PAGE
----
Going onwards with the approach of motion detection, kinetic sculptures and combining it with robotics, I chose for Geoffrey Drake-Brockman’s headspace. Headspace is an interactive robotic artwork with 256 independently moving rods in a matrix some 1.5m by 1.5m. The control system is loaded with 3D scans of 700 school students. Headspace is a variable relief sculpture. Collaboration proposal (With Erik Stehmann) is a proposal to make furniture pieces or living spaces made of wood that react to the human form by first detecting it.

Geoffrey Drake-Brockman’s work involve a lot with human interaction aswell. He also made origami flowers that open up when you pass by.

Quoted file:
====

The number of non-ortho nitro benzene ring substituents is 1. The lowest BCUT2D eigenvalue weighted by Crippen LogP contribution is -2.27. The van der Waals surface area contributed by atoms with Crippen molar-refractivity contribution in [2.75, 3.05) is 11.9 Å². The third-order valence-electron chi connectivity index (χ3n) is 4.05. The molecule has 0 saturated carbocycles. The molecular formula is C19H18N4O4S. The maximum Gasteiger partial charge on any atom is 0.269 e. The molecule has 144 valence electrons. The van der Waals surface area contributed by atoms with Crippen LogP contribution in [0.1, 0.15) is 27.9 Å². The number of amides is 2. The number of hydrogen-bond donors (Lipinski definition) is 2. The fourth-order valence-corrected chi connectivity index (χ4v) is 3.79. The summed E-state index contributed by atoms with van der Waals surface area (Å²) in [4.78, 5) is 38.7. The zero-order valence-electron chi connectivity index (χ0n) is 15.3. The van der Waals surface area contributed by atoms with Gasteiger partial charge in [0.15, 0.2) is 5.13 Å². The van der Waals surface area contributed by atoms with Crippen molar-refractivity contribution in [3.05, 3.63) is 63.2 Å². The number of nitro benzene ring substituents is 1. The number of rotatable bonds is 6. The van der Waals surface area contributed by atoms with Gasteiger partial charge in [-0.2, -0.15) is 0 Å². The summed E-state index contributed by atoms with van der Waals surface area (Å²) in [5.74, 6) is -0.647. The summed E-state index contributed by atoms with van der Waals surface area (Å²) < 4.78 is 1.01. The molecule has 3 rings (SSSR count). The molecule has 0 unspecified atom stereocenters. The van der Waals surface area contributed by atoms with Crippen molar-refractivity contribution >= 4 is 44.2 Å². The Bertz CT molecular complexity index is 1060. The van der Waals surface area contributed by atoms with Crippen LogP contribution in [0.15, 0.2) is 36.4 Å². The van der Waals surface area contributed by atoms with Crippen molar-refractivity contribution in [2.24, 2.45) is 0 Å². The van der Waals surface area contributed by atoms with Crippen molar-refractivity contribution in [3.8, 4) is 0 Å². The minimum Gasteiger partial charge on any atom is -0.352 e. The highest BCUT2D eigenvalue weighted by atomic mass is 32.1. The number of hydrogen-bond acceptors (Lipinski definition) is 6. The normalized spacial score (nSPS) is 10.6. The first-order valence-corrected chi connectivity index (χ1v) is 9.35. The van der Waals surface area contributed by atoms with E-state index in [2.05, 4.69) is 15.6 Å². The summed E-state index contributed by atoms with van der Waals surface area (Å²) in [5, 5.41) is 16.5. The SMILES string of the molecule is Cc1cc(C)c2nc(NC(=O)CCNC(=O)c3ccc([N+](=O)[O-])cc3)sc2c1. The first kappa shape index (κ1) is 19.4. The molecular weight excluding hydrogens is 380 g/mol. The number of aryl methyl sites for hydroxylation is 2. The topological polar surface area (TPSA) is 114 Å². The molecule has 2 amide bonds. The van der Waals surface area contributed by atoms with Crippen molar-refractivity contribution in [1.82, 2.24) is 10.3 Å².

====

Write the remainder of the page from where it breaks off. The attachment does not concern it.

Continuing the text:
Courtesy of Golan Levin and Zachary Lieberman Messa di Voce ( Italian for “voice placement” ) is an audio-visual system in which the oral speech, shouts and songs of two vocalists dramatically increase in real time by custom interactive visualization software. In this installation, abstract communication gives synesthetic relationships, the language of strips, and the writing of a system and production scores are discussed… Within the framework of a sophisticated and fun virtual world. It stimulates the eye and ears, and attracts you to engage with it. It’s responsive, and in a modern day and age people will still feel the need to patch up the idea of non-responsiveness. Another great example of recognition and response is the ideal concept of the future virtually conceptualized by the movie ‘Her’. Levin and Lieberman’s Software transforms every vocal nuance graphs. It’s corresponding complexity, subtly differentiated and highly expressive. Through these displays not only the voices of users are displayed, but it also serves as a ‘device’ to pre-record sound and play during performance. While the voice charts as a tool that observers/performers can use to interpret physical manipulations of these graphics, the screens reformulate the sounds of voices of users, to mimic them, so a cycle of interaction occurs and fully integrates public in connection to a healthy environment. It’s a matter of virtual objects and real- time processing. The installation was made in a different time (2003) than XBOX’s kinect (2010), which uses a similar idea of voice and movement recognition. ‘Messa di Voce’ lies at the crossroads of two extremes, human and technological, and adds the unpredictable spontaneity of the human voice with advanced visual computing technologies and discourse analysis. No words, but deep verbal sounds, the ‘Messa di Voce’ project is designed to reflect on the meaning and implications of speech, sounds provoke acts of language and absorb a language environment. It’s a form of visual art which can certainly be implemented for various technical solutions such as interactive supermarket displays or ad space when you walk along or make a sound. There’s even a possibility something might exist generated from your interests by shouting them out. pinterest link: